Thibaudeau, Antoine-Clair, comte (1765-1854): Member of the States-General and the Convention, he voted for the death of the king, and served on the Committee of Public Safety. He also served during the Consulate and was made a peer of France during the Hundred Days. He was exiled as a regicide in 1815 but later served as a senator in the Second Empire. While in exile he wrote Memoires sur le Consulate published in Paris in 1827 detailing events of which he had personal knowledge. He also published Memoires sur la Convention et la Directoire, in Paris in 1824. Haythornthwaite called him "a close observer of Napoleon as well as a friend of Josephine." [C,H]

Thiebault, Baron: Wrote notes that Calmettes worked up as The Memoires of Baron Thiebault in 1893, English translation edited by Arthur J. Butler in 1896, fifty years after the baron's death. They attack nearly all the men of the revolution and empire, and Cronin considered them heavily biased, as he asserted do many others. Tulard noted that they "supply some useful information." Elting wrote that Thiebault was "an enthusiastic liar," and that "his book reads like history written by a gossip columnist; it is full of clever and malicious little stories--some of which may be true" but also "his accounts of events in which he had no intense personal interest are considered highly factual." [C,EE,T]

Vandamme, General Dominique-Joseph-Rene, comte (1770-1830): He served in the Revolutionary wars and later became one of Napoleon's most loyal subordinates. He distinguished himself at Austerlitz, and was made a comte in 1808. He resented not having been made a marshal and was noted for his volatile temperament. He was captured at Kulm in 1813 and held until 1814. He rejoined Napoleon during the Hundred Days. Le General Vandamme et Sa Correspondance was published in Paris in 1870. Elting wrote: "His account, unfortunately kills off some of the wild stories with which other authors--such as Marbot--have decorated his career." [EE,H]

Victor Perrin, Marshal Claude, duc de Bellune (1764-1841): Served in many campaigns and awarded his baton after Friedland. He performed notably at the Berezina. In 1813 he commanded II Corps until Napoleon replaced him for allegedly dilatory conduct. He was later appointed divisional command in the Imperial Guard and served until the abdication. Later he served the Bourbons and became a peer of France, voting to execute Ney in 1814. Memoires de Claude-Victor Perrin were published in Paris in 1847.


[B] Blaze, Elzear, Military Life under Napoleon, The Memoires of Captain Elzear Blaze. 1995, Emperor's Press.

[BJ] Barzun, Jacques, The Modern Researcher. 5th ed., 1985, N.Y., Harcourt Brace Jovanovich. (pages 108, 157-9).

[C] Cronin, Vincent Napoleon Bonaparte, an Intimate Biography. 1971, Newton Abbot (Appendix A, pages 441-448).

[CD] Chandler, David G. Dictionary of the Napoleonic Wars. 1979, MacMillan, NY (each citation was taken from the particular name entry).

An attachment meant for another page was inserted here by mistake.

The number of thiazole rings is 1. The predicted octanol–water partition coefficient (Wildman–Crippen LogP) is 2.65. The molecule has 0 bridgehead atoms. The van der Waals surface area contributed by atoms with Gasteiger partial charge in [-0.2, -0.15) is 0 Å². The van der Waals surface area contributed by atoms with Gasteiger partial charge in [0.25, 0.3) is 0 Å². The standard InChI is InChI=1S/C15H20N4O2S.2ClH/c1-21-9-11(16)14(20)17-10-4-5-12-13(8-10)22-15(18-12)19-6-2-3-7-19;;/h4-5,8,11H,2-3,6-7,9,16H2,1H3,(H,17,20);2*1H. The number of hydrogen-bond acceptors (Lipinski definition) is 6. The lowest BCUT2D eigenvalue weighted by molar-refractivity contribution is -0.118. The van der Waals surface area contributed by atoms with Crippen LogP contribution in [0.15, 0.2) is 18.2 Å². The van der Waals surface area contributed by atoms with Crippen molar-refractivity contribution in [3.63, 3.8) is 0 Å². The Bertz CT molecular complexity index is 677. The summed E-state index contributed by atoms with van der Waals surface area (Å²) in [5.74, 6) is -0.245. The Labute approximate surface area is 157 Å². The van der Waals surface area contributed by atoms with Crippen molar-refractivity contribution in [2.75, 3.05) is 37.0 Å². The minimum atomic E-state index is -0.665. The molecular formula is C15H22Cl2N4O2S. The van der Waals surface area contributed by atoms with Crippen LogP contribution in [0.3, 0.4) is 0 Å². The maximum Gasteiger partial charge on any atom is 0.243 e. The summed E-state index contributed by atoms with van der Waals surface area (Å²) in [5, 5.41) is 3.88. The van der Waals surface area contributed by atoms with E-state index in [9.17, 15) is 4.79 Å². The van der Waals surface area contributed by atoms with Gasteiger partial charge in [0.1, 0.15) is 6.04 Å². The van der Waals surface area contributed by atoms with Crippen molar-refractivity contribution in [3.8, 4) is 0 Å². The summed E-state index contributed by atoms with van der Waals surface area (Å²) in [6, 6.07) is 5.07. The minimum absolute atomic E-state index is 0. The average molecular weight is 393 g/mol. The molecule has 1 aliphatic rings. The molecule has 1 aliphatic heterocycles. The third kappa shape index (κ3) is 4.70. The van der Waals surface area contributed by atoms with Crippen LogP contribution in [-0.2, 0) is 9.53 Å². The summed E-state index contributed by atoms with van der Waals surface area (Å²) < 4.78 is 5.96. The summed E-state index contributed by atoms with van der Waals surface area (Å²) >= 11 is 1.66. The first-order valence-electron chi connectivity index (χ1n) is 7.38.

[D] Durant, Wil & Ariel The Age Of Napoleon. 1975, MJF Books (Bertrand page 761, O'Meara page 762).

[EE] Esposito, Vincent J. & Elting, John Robert A Military Atlas of the Napoleonic Wars. 1964, Frederick A. Praeger, NY. The last appendix is a Recommended Reading List: Memoires, Biographies and Autobiographies, containing a thorough listing and summation of the many memoires of the period. I have noted the particular comments above as being Elting's only in the interest of brevity, but they may of course be likewise attributed to Esposito.

[H] Haythornthwaite, Philip J. Who Was Who in the Napoleonic Wars. 1998 Arms & Armour Press (each citation was taken from the particular name entry).

[M] Marchand, Louis-Joseph, In Napoleon's Shadow. First English edition 1998, Proctor Jones Publishing. Preface by Jean Tulard (page XV).

[MF] Markham, Felix., Napoleon. 1966, N.Y. Penguin (page 273).

[N] Chair. Somerset de, Napoleon on Napoleon: An Autobiography of the Emperor. 1992, Cassell Publishers Ltd., London.

[NM] Napoleon magazine #7, February 1997. DeTroye, Jeff review of The Note Books of Captain Coignet, Soldier of the Empire 1776-1850 (pages 58-9); Ferguson, Doug, review of The Military Maxims of Napoleon (pages 56-8).

[S] Stephens, H. Morse. "Recent Memoirs of the French Directory" American Historical Review. vol. 1, no. 3. April 1896. (pages 473-489).

[SS] Scott, Samuel F., Historical Dictionary Of The French Revolution. 1985, Greenwood, Westport, CT (page 404).

[T] Tulard, Jean, Napoleon: The Myth of the Saviour, translated by Teresa Waugh. (1977)1984, London. His notes at the end contain a summary of short opinions on memoires (page 353). He remarks that "memoires are an important mine of information, though often unreliable, it is true." His extraordinary Notes section (pages 353-449) is particularly valuable for a lengthy study of sources.

[TJ] Thomason, Captain John W., editor of Adventures of General Marbot. 1935, NY (foreword, page X).

[W] Weider, Ben & Forshufvud, Sten, Assassination at St. Helena Revisited. 1995, John Wiley & Sons.


My thanks to Bill Barry, Beryl Bernardi, Tom Holmberg and Chris Hunt for their generous assistance in compiling memoire references and opinions.